Haskell Indian Nations University’s Keli Warrior (Ponca Tribe) closing in on the schools scoring record in her final season

Photo by Ryan Coody
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(Lawrence, Kansas) – With the 2017-2018 season underway for the Haskell Indian Nations University women’s basketball program, standout player Keli Warrior (Ponca tribe) is closing out her final season as one of the most decorated players for the Lady Indians basketball squad. She is also closing in on the schools women’s scoring record that currently sets at 1,425 points and is held by Maria (Stevens) Parker.

As a freshman, Keli was named the MCAC Conference Freshman of the year and named to the MCAC conference first team as well, she also scored over 500 points in her first season. Returning as a sophomore, Keli again was named to the MCAC All-Conference team and after a move to a new conference (Association of Independent Institutions), Keli helped lead the women’s basketball program to it’s first ever NAIA Conference Championship while being named to the all tournament team. The Indians squad returned to the NAIA national tournament for the first time since current leading scorer Parker led her team in 2010.

When the 6-foot-1 freshman first stepped on campus, earning the most accolades and breaking records was something furthest from her mind, Warrior said, “I was unaware of what I was capable of when I came in as a freshmen. All I knew at that time was I just wanted to play some basketball and have fun on the court with my team.”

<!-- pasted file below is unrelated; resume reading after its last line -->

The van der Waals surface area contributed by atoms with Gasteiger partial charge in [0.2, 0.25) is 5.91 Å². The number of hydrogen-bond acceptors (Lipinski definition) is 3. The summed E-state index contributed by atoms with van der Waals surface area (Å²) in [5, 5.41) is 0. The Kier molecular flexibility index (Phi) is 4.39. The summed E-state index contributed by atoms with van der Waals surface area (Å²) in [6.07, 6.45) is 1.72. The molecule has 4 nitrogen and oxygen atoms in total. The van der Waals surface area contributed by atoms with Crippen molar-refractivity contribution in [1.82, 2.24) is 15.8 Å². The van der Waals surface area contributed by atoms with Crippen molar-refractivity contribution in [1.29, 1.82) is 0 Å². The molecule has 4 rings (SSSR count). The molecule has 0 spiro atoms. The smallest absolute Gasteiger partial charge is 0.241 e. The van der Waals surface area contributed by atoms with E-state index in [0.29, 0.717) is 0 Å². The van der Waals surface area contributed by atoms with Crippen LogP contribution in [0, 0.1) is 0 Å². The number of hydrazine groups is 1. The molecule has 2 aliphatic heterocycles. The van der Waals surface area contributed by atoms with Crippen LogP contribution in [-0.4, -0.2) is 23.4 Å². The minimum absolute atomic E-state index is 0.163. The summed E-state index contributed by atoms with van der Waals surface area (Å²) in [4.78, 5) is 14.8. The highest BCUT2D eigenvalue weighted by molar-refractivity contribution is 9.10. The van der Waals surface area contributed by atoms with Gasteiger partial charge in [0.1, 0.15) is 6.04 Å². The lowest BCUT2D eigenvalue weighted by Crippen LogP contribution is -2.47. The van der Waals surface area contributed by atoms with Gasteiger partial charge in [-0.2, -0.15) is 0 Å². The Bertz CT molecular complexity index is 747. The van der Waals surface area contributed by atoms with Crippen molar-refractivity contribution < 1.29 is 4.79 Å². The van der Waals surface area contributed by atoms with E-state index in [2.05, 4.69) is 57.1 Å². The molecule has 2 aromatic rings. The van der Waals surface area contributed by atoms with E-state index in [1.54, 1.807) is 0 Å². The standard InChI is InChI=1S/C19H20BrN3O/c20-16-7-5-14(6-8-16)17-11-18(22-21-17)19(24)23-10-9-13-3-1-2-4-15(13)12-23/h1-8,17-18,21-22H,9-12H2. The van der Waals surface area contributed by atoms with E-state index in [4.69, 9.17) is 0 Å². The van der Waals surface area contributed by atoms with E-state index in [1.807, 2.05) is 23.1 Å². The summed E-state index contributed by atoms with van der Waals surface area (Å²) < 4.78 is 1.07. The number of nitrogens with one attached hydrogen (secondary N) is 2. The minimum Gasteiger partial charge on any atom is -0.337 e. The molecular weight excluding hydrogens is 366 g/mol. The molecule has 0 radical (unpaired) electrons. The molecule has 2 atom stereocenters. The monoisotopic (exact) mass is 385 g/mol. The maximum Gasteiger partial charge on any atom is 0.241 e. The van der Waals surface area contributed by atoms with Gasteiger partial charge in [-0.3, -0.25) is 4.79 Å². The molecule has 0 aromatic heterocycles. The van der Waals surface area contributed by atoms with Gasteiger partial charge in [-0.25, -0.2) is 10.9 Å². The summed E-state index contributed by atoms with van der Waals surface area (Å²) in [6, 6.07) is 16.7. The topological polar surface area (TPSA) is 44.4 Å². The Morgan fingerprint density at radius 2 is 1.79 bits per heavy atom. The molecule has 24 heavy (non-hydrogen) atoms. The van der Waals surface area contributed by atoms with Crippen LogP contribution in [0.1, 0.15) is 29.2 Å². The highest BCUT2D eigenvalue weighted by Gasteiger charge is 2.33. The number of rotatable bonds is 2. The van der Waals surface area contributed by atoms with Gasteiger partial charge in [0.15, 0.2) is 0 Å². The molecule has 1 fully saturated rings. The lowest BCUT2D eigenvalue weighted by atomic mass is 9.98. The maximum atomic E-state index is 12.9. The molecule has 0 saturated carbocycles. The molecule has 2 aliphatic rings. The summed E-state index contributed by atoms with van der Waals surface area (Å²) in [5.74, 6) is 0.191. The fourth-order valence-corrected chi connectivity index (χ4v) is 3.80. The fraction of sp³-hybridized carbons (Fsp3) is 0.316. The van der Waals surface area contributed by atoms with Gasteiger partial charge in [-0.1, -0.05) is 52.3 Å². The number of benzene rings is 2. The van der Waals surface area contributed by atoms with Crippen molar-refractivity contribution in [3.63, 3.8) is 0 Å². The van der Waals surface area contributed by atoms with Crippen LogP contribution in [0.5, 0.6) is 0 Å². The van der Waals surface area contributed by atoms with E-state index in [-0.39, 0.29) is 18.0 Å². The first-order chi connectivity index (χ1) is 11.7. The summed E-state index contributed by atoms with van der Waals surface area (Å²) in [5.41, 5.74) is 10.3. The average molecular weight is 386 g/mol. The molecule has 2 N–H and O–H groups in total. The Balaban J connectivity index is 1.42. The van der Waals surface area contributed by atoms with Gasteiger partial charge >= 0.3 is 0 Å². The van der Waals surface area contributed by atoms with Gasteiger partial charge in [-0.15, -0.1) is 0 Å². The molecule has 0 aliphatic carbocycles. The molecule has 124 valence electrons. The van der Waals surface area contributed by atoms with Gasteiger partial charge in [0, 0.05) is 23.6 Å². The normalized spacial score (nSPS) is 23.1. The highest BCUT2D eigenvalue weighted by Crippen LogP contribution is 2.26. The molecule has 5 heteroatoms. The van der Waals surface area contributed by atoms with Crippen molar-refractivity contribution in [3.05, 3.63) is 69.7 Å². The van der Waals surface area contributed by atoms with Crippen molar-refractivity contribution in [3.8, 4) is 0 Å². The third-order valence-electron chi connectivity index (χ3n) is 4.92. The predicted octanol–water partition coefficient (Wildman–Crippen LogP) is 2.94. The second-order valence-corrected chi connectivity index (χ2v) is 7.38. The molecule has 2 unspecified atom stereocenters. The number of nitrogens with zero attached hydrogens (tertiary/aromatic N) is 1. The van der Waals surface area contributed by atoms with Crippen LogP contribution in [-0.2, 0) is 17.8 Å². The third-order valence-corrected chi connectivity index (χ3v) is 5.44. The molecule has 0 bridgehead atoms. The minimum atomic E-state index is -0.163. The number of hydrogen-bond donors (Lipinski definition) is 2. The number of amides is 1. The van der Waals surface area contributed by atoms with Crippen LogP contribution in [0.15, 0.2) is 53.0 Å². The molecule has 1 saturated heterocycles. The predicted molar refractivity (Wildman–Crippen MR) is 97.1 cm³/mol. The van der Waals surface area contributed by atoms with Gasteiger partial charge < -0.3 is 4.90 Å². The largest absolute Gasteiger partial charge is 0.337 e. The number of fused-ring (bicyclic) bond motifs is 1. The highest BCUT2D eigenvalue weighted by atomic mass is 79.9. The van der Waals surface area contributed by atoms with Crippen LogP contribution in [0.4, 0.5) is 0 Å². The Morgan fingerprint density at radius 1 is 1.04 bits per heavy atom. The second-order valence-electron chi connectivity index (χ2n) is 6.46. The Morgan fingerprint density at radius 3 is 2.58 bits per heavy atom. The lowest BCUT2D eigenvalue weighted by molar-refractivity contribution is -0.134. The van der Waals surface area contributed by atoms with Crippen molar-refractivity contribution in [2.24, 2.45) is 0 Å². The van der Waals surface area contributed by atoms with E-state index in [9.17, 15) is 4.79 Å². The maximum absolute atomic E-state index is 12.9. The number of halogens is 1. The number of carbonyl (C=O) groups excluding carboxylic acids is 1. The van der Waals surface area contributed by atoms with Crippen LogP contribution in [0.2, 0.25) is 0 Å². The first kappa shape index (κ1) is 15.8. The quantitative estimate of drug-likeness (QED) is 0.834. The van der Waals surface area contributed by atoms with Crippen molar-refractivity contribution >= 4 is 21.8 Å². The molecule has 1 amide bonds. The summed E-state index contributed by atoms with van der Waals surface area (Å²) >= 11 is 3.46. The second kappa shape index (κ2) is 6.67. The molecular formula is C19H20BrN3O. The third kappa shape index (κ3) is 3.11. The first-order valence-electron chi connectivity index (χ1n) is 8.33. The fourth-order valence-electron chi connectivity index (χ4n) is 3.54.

After a year off this past season to enjoy motherhood, Keli is back on the court this season chasing a record she hopes she can get. ” Yes, I think about every game all the time. I really hope I’ll break it. It’s one of my goals I plan on reaching.” said Warrior.

As of this writing, she currently stands at 1,282 career points with only 144 more points to go to break the record. She is also averaging 17 points per game so far this season and currently ranks No. 3 in the nation for the NAIA in total scoring (141).

Whether she gets the record or not, her career at Haskell has been one of the most successful since the school transitioned to the NAIA in the early 2000’s.

When asked about what has contributed to her success, Keli said, “My family has had the most influential impact on my success. They’ve absolutely supported me throughout my entire career. Especially after I had my daughter Logan this past year. I wasn’t sure if I wanted to come back and play. My mentality was it’s time to grow up and life isn’t about basketball anymore. But my parents and aunties gave me a different perspective and told me to think about the example I would set for my daughter. So I decided to come back and my play my last year for her.”

A decision that will have an lasting impact not just on the Haskell women’s basketball program but for Warrior and her daughter as well.

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